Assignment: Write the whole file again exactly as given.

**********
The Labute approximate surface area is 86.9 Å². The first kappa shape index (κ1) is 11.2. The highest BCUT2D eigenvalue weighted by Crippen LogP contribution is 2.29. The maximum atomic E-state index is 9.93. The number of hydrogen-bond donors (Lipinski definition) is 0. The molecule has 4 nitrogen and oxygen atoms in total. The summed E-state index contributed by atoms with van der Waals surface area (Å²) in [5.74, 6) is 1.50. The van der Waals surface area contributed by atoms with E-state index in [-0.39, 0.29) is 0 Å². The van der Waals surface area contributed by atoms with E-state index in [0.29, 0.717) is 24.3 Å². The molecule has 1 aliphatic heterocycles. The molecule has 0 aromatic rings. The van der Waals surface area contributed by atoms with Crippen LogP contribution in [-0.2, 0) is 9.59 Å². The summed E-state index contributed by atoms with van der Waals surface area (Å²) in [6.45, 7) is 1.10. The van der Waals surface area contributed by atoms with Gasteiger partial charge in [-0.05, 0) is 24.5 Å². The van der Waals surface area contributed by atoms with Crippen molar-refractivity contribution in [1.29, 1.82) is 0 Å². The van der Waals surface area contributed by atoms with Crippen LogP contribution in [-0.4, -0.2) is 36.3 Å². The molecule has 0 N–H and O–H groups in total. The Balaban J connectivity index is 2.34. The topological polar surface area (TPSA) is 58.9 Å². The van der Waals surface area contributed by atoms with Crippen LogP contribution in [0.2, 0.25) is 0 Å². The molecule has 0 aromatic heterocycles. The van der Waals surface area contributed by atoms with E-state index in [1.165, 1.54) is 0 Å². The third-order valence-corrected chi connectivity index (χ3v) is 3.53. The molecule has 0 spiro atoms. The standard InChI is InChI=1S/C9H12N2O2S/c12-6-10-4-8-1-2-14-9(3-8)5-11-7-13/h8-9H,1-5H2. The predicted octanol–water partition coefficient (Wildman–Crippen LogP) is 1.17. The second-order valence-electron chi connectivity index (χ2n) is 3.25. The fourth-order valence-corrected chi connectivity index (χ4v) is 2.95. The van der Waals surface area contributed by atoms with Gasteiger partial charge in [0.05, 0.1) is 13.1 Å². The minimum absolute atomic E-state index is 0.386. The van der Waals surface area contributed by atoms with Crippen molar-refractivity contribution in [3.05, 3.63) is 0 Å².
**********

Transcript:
The Labute approximate surface area is 86.9 Å². The first kappa shape index (κ1) is 11.2. The highest BCUT2D eigenvalue weighted by Crippen LogP contribution is 2.29. The maximum atomic E-state index is 9.93. The number of hydrogen-bond donors (Lipinski definition) is 0. The molecule has 4 nitrogen and oxygen atoms in total. The summed E-state index contributed by atoms with van der Waals surface area (Å²) in [5.74, 6) is 1.50. The van der Waals surface area contributed by atoms with E-state index in [-0.39, 0.29) is 0 Å². The van der Waals surface area contributed by atoms with E-state index in [0.29, 0.717) is 24.3 Å². The molecule has 1 aliphatic heterocycles. The molecule has 0 aromatic rings. The van der Waals surface area contributed by atoms with Crippen LogP contribution in [-0.2, 0) is 9.59 Å². The summed E-state index contributed by atoms with van der Waals surface area (Å²) in [6.45, 7) is 1.10. The van der Waals surface area contributed by atoms with Gasteiger partial charge in [-0.05, 0) is 24.5 Å². The van der Waals surface area contributed by atoms with Crippen molar-refractivity contribution in [1.29, 1.82) is 0 Å². The van der Waals surface area contributed by atoms with Crippen LogP contribution in [-0.4, -0.2) is 36.3 Å². The molecule has 0 N–H and O–H groups in total. The Balaban J connectivity index is 2.34. The topological polar surface area (TPSA) is 58.9 Å². The van der Waals surface area contributed by atoms with Crippen LogP contribution in [0.2, 0.25) is 0 Å². The molecule has 0 aromatic heterocycles. The van der Waals surface area contributed by atoms with E-state index in [1.165, 1.54) is 0 Å². The third-order valence-corrected chi connectivity index (χ3v) is 3.53. The molecule has 0 spiro atoms. The standard InChI is InChI=1S/C9H12N2O2S/c12-6-10-4-8-1-2-14-9(3-8)5-11-7-13/h8-9H,1-5H2. The predicted octanol–water partition coefficient (Wildman–Crippen LogP) is 1.17. The second-order valence-electron chi connectivity index (χ2n) is 3.25. The fourth-order valence-corrected chi connectivity index (χ4v) is 2.95. The van der Waals surface area contributed by atoms with Gasteiger partial charge in [0.05, 0.1) is 13.1 Å². The minimum absolute atomic E-state index is 0.386. The van der Waals surface area contributed by atoms with Crippen molar-refractivity contribution in [3.05, 3.63) is 0 Å².